- Cards on the table first. I haven't seen the Alec Guinness TV adaptation, and although I have read the novel, it was so long ago that I remember almost nothing about it, so that wasn't a factor in my enjoyment. I suppose I was slightly anxious that it would be a) complicated, b) very talky, and c) slow, and it IS all of those things to a degree, but not in a bad way. Yes, some concentration is required to follow the plot, but not an undue amount, and yes, the pace is stately but necessarily and very pleasurably so. Such care has been taken to build a believable world that the result is amazingly immersive: I felt I could have wandered through that world for ages, overhearing mysterious conversations and smelling the fag-stained upholstery and air of hanging on in quiet desperation.
- This immersiveness is due in no small degree to the cinematography and production design, which are absolutely spot on: they evoke a grim 70s world where most things are brown or yellow or some nasty shade inbetween, but they do it in a way that is strangely beautiful. I've already suggested to my work colleagues that we should cover the office walls in orange eggboxes in order to pretend that we are very covert and important, but they seemed unconvinced. Shame.
You'll never catch George Smiley standing in the way of Control.
- Gary Oldman's performance as George Smiley has attracted a lot of praise from critics, and you might be forgiven for assuming that this was mostly because of the novelty value of Gaz acting quietly for once in his manic pixie psycho-boy career. However, I reckon that the plaudits are well deserved, because he is actually really good in this. Of course, it's a very downplayed sort of good, because the joke is that everyone thinks Smiley's a loser, but his apparent negligibility and fearsome doggedness are actually his master cards. I also loved the fact that other movie heroes may play with guns, bombs and laser beams, but Smiley's baddest-ass moment involves eating a Trebor Extra Strong Mint. Beat that, Jason Statham.
- This is all very well, I hear you cry, but what about the Cumberbatch? Well, Benedict plays Smiley's right-hand man, Peter Guillam, and is mostly sharp-suited and soft-spoken, but he gets a couple of big moments that show how much is stirring beneath that neatly tailored surface. One scene in particular made me want to run at the screen and give him an enormous hug, but for the sake of the people sitting in front of me, I refrained. I am capable of reining it in too, see? Just don't expect me to do it too often...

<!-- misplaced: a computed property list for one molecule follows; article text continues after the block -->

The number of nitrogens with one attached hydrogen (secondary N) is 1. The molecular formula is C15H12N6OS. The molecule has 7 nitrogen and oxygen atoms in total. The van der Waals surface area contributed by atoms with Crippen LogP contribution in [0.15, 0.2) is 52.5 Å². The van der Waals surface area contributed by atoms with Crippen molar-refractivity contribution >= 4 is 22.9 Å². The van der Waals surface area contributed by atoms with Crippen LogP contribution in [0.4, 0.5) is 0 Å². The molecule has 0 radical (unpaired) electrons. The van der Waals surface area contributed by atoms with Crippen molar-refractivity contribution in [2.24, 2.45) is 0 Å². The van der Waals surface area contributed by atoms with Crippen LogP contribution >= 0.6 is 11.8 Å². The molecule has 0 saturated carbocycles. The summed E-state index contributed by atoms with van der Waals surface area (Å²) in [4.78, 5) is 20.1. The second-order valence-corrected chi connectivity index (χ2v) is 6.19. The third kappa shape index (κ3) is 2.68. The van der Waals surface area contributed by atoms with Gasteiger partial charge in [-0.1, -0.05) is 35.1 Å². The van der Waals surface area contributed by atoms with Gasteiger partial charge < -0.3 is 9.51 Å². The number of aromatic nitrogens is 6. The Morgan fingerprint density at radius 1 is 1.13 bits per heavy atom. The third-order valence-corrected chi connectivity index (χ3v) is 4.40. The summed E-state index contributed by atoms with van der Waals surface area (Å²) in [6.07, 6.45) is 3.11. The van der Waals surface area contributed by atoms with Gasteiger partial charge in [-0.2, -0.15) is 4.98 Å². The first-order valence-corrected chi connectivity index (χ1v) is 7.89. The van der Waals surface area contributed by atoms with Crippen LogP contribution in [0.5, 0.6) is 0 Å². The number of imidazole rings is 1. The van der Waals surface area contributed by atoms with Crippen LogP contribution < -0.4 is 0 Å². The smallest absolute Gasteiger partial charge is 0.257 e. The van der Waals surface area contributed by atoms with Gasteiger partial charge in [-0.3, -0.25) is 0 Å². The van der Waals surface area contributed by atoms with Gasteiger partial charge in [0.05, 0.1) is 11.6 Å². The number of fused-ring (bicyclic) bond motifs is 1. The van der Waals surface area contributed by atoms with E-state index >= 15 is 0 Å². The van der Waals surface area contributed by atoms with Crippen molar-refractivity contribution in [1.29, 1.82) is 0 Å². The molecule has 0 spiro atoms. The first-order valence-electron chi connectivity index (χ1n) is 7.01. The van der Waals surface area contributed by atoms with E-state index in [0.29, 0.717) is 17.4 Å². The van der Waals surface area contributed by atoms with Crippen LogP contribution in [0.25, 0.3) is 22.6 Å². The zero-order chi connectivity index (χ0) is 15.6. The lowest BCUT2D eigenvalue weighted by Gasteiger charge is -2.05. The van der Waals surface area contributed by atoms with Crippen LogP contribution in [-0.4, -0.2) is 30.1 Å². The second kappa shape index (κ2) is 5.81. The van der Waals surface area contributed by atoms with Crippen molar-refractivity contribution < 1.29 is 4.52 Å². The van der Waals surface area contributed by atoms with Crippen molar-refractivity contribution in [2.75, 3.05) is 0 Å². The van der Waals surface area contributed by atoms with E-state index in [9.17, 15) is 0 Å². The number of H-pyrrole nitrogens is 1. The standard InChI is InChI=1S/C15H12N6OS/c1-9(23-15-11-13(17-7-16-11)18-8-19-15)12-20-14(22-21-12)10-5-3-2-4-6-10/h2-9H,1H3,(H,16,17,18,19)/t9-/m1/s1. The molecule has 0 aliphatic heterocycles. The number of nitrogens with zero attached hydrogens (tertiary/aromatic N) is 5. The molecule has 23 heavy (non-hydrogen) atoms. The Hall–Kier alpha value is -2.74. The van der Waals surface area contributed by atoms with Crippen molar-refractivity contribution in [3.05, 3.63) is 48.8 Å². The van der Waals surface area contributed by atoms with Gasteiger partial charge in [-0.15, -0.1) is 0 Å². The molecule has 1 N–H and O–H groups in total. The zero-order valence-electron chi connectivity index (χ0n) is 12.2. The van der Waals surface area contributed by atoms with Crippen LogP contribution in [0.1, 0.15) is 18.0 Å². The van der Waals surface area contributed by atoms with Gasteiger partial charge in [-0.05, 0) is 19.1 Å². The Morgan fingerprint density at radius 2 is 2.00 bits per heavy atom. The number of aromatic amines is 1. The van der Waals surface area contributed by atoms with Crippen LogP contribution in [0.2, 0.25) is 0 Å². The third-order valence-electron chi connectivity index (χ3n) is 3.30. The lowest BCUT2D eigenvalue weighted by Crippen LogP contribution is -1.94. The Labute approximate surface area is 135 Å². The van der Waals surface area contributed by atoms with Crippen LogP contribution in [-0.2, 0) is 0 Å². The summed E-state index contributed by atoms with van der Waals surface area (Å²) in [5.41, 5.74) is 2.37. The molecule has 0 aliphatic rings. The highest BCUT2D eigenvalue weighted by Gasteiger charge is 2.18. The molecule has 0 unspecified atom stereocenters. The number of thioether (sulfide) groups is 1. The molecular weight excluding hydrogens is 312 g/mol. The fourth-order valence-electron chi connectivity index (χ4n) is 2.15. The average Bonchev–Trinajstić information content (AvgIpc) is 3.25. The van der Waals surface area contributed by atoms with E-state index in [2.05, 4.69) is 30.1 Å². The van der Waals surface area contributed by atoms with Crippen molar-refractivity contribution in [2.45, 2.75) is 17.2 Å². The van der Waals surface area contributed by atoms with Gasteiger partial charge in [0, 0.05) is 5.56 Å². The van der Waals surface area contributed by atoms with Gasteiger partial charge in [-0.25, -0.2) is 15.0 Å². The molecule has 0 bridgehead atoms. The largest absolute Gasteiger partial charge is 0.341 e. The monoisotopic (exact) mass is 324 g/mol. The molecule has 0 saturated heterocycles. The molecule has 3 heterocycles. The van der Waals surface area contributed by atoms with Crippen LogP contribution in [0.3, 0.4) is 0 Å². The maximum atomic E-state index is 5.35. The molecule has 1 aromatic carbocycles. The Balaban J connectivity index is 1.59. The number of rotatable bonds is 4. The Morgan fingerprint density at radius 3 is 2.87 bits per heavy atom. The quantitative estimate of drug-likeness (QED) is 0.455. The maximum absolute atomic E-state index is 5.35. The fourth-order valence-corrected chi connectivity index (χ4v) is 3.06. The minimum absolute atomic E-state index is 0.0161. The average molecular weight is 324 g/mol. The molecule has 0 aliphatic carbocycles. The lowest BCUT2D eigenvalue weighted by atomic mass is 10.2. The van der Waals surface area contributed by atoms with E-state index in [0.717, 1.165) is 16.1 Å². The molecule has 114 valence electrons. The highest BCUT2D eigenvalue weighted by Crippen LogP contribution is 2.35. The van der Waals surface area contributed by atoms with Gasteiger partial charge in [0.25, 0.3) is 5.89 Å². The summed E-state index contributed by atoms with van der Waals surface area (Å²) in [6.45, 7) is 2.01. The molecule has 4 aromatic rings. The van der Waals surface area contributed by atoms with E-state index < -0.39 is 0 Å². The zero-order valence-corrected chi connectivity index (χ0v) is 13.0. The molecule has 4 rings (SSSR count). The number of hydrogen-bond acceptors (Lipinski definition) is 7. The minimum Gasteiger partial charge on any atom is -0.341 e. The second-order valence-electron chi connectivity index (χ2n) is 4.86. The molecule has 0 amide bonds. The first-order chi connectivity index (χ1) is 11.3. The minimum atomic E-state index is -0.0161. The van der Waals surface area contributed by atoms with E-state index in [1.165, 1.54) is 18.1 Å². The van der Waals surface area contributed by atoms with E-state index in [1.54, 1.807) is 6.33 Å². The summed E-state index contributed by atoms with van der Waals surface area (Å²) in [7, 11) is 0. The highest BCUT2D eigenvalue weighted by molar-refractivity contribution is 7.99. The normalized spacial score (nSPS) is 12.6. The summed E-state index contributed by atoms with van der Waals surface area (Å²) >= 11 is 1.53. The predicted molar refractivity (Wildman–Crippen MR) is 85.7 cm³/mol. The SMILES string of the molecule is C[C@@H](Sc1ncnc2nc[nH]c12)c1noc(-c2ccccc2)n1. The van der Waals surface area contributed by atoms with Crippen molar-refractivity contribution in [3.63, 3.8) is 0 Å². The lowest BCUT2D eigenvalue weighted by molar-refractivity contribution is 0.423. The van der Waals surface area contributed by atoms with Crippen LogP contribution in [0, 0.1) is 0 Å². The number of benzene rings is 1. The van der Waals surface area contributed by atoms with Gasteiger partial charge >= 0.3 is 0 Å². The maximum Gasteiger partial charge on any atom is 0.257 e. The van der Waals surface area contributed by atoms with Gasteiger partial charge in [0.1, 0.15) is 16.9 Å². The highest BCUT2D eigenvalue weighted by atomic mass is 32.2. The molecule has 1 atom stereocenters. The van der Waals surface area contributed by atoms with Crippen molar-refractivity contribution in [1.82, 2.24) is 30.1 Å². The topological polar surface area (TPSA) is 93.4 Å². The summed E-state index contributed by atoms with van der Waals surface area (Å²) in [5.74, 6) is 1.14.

- I'm really not sure how Tom Hardy has managed to yank Hollywood success out of the pit of ineptitude that was Star Trek: Nemesis but somehow he has. Maybe it's liberating to have your career nadir right at the start of your working life, then you know that things can only get better? Anyway, even though he's not my type AND was bedecked in a particularly tragic wig and clothes that even Gene Hunt would have taken to Oxfam, he was somehow kind of attractive in this. No, I don't know how he managed that, either. Perhaps there's just something about him that suggests he'd be utterly filthy.
- Speaking of matters tonsorial, I'm almost tempted to rename the movie Tinker Tailor Soldier Syrup. Crikey, that was some of the worst wiggage since Our Friends in the North (poor Mark Strong, hasn't he suffered enough?). At least Benedict's grow-your-own pudding bowl looked relatively flattering in the circumstances.
- "I don't know about you, George, but I feel seriously underfucked." - Best movie line of the year, perhaps? It's certainly up there. And it's always nice to see Kathy Burke. For some reason, I can't help empathizing with a woman in a cardigan who spends her life staring at a little screen and thinking "oh, look at the lovely men, bless 'em". Can't think why that is.
- Another woman after my own heart is Downton's Lady Edith, not only moonlighting for MI6 but also getting to make doe eyes at young Benedict. Not a lot of hardcore acting required there, surely?
- Is there anyone who's seen this film and is NOT now wishing that they could attend an MI6 Christmas party in the early seventies? I'd be there like a shot, Margo Leadbetter kaftan and all.
- And finally, here's a little nugget that I didn't notice while watching the film itself, but only when I was screencapping the trailer to illustrate this review.
Above, you see David Dencik being menaced by a wild Cumberbatch (we should all be so lucky), but what I want to draw your attention to is the delightful signage above the door: "Beware of head entrapment" and "If you do not, others will not be able to call the lift." How fabulously silly. Perhaps it's meant to be an encapsulation of the British civil service attitude: don't get yourself decapitated, because it might inconvenience other people and that's a fate worse than death! Perhaps eagle-eyed viewers are meant to be fooled into thinking that this is a cunning bit of foreshadowing, only to be foiled later when (SPOILER!) nobody dies of head entrapment? Or perhaps "head entrapment" is actually a codeword for "brainwashing by Communist spies"? I'd come up with other theories, but I fear they might get me killed….
In summary, it's probably not everyone's cup of tea, but if you're patient, able to enjoy atmospherics over action and understand emotional repression as a national sport, it comes with my hearty recommendation. It's only out in the UK now, but the US gets it on December 9th and the rest of the world some time after that.
Now eat this blog post to prevent it from falling into enemy hands...